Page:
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Understanding the Relationships among Racial Identity, Self-Efficacy, Institutional Integration and Academic Achievement of Black Males Attending Research Universities

Karl W. Reid
The Journal of Negro Education
Vol. 82, No. 1, The 32nd Annual Charles H. Thompson Lecture The Declining Significance of Historically Black Colleges and Universities: Relevance, Reputation, and Reality in Obamamerica (Winter 2013), pp. 75-93
DOI: 10.7709/jnegroeducation.82.1.0075
Stable URL: http://www.jstor.org/stable/10.7709/jnegroeducation.82.1.0075
Page Count: 19
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Understanding the Relationships among Racial Identity, Self-Efficacy, Institutional Integration and Academic Achievement of Black Males Attending Research Universities
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Abstract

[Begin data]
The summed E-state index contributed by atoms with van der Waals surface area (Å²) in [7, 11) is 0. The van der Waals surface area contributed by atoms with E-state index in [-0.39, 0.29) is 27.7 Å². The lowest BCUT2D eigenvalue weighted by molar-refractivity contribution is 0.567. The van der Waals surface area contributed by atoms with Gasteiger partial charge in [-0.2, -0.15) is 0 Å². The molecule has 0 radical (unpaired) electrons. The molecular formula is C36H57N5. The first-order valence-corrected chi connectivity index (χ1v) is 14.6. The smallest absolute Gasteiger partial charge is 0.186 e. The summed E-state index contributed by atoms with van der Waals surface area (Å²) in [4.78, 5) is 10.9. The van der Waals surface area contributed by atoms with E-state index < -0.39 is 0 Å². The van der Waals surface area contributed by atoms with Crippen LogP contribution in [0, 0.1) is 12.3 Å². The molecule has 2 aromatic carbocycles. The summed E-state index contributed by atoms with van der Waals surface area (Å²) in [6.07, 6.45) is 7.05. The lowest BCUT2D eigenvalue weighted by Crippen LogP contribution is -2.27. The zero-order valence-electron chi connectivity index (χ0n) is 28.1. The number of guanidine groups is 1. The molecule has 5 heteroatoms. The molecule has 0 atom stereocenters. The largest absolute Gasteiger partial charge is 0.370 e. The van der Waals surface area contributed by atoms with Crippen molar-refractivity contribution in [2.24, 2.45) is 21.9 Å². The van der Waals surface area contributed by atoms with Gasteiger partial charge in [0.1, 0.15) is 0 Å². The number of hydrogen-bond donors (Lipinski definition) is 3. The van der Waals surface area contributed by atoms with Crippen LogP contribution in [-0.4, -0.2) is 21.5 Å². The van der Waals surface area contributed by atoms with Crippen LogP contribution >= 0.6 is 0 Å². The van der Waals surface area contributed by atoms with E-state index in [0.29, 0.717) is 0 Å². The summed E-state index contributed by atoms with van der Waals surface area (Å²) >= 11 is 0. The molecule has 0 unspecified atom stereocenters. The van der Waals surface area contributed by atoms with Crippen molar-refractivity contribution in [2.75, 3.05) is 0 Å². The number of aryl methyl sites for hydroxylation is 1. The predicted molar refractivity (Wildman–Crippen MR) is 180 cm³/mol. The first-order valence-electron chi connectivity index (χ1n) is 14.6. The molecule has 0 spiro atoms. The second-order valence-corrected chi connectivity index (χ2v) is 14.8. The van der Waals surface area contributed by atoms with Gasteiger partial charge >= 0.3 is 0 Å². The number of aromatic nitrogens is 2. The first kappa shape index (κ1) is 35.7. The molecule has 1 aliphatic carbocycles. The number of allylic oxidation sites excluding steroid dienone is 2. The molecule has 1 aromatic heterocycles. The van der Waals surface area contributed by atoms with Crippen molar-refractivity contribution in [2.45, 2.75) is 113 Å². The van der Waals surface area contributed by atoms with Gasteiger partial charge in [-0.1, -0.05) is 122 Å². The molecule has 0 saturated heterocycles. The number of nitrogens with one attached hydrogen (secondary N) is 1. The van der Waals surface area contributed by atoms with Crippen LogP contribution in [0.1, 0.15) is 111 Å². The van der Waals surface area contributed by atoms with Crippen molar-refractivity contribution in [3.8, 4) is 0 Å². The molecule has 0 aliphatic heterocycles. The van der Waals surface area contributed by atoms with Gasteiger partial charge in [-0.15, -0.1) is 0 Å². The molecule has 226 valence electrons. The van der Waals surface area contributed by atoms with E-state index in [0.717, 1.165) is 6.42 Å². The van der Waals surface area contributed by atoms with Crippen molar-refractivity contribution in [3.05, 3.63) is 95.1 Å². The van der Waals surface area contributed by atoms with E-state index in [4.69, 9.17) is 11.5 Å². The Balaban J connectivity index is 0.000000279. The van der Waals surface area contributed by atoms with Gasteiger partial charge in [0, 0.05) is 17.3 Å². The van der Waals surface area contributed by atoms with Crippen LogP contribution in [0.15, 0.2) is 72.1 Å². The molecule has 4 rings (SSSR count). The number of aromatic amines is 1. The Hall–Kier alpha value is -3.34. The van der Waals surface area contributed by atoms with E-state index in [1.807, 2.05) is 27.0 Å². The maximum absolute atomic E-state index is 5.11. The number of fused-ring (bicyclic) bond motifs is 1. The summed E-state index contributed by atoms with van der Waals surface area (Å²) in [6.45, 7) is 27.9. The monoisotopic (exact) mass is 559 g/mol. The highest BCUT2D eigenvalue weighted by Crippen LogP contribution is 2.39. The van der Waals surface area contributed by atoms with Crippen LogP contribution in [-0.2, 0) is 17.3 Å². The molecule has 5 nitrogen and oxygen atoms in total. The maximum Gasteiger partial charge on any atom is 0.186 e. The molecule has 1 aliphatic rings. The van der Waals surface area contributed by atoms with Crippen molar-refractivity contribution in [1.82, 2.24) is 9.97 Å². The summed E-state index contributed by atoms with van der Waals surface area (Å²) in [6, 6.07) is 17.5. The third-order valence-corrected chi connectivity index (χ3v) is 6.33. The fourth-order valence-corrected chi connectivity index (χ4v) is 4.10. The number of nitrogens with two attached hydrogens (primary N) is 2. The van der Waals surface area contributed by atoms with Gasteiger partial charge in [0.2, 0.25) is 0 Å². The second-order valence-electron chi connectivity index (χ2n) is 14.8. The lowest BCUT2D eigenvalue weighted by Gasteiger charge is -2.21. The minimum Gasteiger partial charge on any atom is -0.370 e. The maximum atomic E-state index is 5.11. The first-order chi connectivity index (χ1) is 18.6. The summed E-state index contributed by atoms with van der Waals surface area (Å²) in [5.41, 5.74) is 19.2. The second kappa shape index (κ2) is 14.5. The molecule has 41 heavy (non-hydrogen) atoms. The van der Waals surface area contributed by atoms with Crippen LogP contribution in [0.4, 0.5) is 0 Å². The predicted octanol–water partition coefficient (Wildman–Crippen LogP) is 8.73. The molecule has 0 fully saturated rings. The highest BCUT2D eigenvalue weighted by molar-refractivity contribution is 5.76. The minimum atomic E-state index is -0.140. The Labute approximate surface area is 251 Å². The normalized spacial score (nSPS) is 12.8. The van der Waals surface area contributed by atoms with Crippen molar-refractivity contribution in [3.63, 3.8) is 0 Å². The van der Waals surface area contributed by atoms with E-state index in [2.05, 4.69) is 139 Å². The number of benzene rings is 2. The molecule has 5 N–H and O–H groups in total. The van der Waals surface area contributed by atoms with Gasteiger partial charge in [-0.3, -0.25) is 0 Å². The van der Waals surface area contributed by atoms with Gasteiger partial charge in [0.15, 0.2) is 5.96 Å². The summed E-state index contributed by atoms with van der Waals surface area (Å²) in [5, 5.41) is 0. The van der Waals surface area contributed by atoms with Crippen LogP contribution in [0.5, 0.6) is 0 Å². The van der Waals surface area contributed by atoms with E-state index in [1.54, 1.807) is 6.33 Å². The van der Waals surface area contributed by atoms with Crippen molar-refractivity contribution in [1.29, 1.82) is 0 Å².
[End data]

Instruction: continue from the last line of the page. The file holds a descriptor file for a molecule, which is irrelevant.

This study asserts that African American males with higher grade point averages (GPAs) in college are also academically and socially integrated into campus and hold racial identity attitudes and self-efficacy beliefs that facilitate their level of institutional integration. The statistical study of 190 African American males attending five research universities reveals that successful African American males report a heightened sense of self-efficacy and were more satisfied with opportunities to interact with faculty. Black males with higher GPAs in college also report higher levels of faculty and social integration, though the relationship is moderated by their racial identity attitudes. Recommendations for improving educational outcomes of Black males attending predominantly White research universities are made.

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